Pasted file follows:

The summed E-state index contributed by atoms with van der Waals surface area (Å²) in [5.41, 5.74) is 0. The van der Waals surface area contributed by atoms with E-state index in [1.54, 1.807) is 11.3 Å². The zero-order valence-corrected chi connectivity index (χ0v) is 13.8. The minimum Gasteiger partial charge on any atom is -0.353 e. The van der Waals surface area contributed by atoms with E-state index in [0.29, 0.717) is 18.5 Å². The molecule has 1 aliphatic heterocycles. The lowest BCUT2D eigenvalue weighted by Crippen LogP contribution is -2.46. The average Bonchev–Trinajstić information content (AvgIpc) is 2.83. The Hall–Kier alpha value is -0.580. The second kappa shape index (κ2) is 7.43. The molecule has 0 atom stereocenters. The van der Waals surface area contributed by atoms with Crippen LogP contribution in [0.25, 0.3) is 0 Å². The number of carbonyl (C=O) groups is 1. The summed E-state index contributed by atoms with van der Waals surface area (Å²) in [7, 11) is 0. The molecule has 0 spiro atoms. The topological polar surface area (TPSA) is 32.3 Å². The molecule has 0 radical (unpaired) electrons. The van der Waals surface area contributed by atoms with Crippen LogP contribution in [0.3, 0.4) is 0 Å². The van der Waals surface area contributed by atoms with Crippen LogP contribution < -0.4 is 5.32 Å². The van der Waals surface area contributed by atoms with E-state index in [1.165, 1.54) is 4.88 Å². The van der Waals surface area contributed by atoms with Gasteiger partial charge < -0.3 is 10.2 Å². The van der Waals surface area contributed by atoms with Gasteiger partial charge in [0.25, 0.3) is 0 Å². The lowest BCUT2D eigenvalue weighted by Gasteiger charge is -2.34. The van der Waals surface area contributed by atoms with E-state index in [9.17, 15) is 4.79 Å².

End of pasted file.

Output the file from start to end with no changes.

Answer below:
The summed E-state index contributed by atoms with van der Waals surface area (Å²) in [5.41, 5.74) is 0. The van der Waals surface area contributed by atoms with E-state index in [1.54, 1.807) is 11.3 Å². The zero-order valence-corrected chi connectivity index (χ0v) is 13.8. The minimum Gasteiger partial charge on any atom is -0.353 e. The van der Waals surface area contributed by atoms with E-state index in [0.29, 0.717) is 18.5 Å². The molecule has 1 aliphatic heterocycles. The lowest BCUT2D eigenvalue weighted by Crippen LogP contribution is -2.46. The average Bonchev–Trinajstić information content (AvgIpc) is 2.83. The Hall–Kier alpha value is -0.580. The second kappa shape index (κ2) is 7.43. The molecule has 0 atom stereocenters. The van der Waals surface area contributed by atoms with Crippen LogP contribution in [0.25, 0.3) is 0 Å². The number of carbonyl (C=O) groups is 1. The summed E-state index contributed by atoms with van der Waals surface area (Å²) in [7, 11) is 0. The molecule has 0 spiro atoms. The topological polar surface area (TPSA) is 32.3 Å². The molecule has 0 radical (unpaired) electrons. The van der Waals surface area contributed by atoms with Crippen LogP contribution in [0.3, 0.4) is 0 Å². The van der Waals surface area contributed by atoms with Crippen LogP contribution < -0.4 is 5.32 Å². The van der Waals surface area contributed by atoms with E-state index in [1.165, 1.54) is 4.88 Å². The van der Waals surface area contributed by atoms with Gasteiger partial charge < -0.3 is 10.2 Å². The van der Waals surface area contributed by atoms with Gasteiger partial charge in [0.25, 0.3) is 0 Å². The lowest BCUT2D eigenvalue weighted by Gasteiger charge is -2.34. The van der Waals surface area contributed by atoms with E-state index in [9.17, 15) is 4.79 Å².